Avatar really was blatent in the whole eco-warrior image but it wasn’t made to educate us. It was made to educate a younger generation who are not aware of this. It told a story and sent a message. Science fiction is about inspiring people for the future, granted Avatar has a message we have all heard before, especially in Star Trek. But i find it amazing people on here are so ignorant that they think once is enough.

If anything the fact that Avatar was seen by SO many people with such a strong message should be appreciated by Star Trek fans not torn to shreds. If they is what Trek fans are like then maybe it’s time another franchise takes over.

Trekkies are unique. You can’t just go get some.

@ Calb (post #45)

Let me be clear. I’m not picking on Avatar for being somehwat like Ferngully and Dancing With Wolves.

I’m picking on Avatar for being a one-dimensional, poorly-written rehash of those films.

I realize that themes and even basic plot concepts and story progressions come in a finite number of permutations and that you will get similarities especially in genre films.

But Avatar is just a lazy freakin’ script.

Amazing visuals. Fun ride. Best special effects I’ve ever seen. And so long as you don’t bother to think, Avatar is fun.

But God forbid any of your brain matter other than your optic nerves come to the party with you- because the story plays out like it was written by a 12 year old. I’ve seen long-distance telephone commercials from the 80s which do a better job of character development and plot complexity.

#45–word. Though you left out the irony of those who thought Trek ’09 was just the most awesome thing ever savaging Avatar for its lack of originality. But then, some jokes just write themselves.

Star Trek did not open with a $300 million dollar movie; it began as a modestly budgeted TV series (complete with foam rocks and cheesy spaceships) and built it’s way up VERY slowly. It was a 40 year overnight success! ; )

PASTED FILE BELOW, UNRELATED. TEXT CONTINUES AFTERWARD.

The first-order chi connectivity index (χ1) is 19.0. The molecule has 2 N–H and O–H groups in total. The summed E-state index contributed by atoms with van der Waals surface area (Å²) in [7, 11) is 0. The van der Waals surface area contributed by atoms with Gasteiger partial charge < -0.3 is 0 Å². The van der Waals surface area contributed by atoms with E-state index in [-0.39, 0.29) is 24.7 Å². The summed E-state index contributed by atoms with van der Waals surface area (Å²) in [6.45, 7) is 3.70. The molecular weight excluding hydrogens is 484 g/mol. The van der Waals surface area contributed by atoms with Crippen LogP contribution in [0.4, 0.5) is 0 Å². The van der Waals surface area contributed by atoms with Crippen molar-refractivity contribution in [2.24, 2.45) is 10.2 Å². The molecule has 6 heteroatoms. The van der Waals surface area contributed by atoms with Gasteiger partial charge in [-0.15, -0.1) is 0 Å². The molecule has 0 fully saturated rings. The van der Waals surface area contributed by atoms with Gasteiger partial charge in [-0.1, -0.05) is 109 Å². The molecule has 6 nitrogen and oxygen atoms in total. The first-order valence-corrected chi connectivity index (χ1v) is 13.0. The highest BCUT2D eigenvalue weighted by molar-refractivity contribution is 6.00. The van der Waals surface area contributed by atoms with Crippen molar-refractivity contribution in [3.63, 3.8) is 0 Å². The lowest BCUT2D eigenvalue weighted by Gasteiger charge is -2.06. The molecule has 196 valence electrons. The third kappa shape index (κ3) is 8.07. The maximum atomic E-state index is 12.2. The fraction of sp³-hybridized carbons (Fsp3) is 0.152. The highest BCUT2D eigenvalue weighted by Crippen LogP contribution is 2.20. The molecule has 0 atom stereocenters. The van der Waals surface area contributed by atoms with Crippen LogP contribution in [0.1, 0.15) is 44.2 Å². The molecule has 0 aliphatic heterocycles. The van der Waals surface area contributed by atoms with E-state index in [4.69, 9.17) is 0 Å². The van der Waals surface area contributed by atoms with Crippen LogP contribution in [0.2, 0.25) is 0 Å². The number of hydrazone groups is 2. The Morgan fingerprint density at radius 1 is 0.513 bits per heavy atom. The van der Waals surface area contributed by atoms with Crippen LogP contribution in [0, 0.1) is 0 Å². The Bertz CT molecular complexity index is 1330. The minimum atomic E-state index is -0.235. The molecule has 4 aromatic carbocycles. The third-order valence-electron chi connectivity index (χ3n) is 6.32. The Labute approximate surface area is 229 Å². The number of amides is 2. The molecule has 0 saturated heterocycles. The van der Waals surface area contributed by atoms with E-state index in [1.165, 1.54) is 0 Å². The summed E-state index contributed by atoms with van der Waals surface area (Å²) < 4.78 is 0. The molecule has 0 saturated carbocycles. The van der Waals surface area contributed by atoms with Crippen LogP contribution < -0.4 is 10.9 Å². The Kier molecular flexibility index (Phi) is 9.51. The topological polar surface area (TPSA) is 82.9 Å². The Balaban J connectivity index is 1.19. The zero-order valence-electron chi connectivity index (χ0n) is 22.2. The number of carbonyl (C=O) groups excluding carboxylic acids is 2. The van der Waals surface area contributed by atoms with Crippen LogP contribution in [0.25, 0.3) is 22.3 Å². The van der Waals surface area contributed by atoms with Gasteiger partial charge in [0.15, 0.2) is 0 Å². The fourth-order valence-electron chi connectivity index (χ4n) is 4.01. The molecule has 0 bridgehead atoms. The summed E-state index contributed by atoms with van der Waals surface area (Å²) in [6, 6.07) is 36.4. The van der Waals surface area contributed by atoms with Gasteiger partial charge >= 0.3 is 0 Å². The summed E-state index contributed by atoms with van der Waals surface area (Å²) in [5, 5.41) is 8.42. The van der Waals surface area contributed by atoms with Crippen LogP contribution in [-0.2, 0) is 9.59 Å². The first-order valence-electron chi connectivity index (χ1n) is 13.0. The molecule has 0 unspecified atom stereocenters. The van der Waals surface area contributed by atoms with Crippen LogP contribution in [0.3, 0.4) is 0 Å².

Much of that was due to the emphasis on character over spectacle (it’s lower budgets actually proved a mixed blessing, IMO). And part of the reason the show has endured in one form or another, is that we grew accustomed to this family of characters and felt comfortable exploring this fictional universe with them (even when new family members came aboard).

Avatar is a beautiful, wondrous, visual experience, and I loved it on those terms; but to be honest, I just don’t see it as a franchise. The spectacle will get to be old hat in time (ala Matrix). Star Wars is another example of that problem; by it’s third movie (in 1983) it began to show signs of fatigue (re-use of familiar planetary vistas, another Death Star, etc) and by the prequel era, it has become a victim of it’s own good fortune. The “lived in universe” of the originals had a distinctive sheen to it now, and looked so polished and inorganic with layers of CGI slickness that much of the visual appeal of the earlier films was gone.
George Lucas had become his own Emperor!

I hope James Cameron invests his energies in other arenas. To Cameron, I’d say please don’t put so many eggs in the Avatar basket; it’s a good-looking basket but it doesn’t hold a lot of eggs, really.

39… Yeah, that’s it. Fox News told me to not like “Avatar”. Nevermind that I said the week it came out that the effects were superb and everything else mediocre at best. Nevermind that the main villain was little more developed than Boris Badenov, that the acting was awful (working against bluescreens usually has that effect), and that the dialogue made the Star Wars prequels look like MacBeth…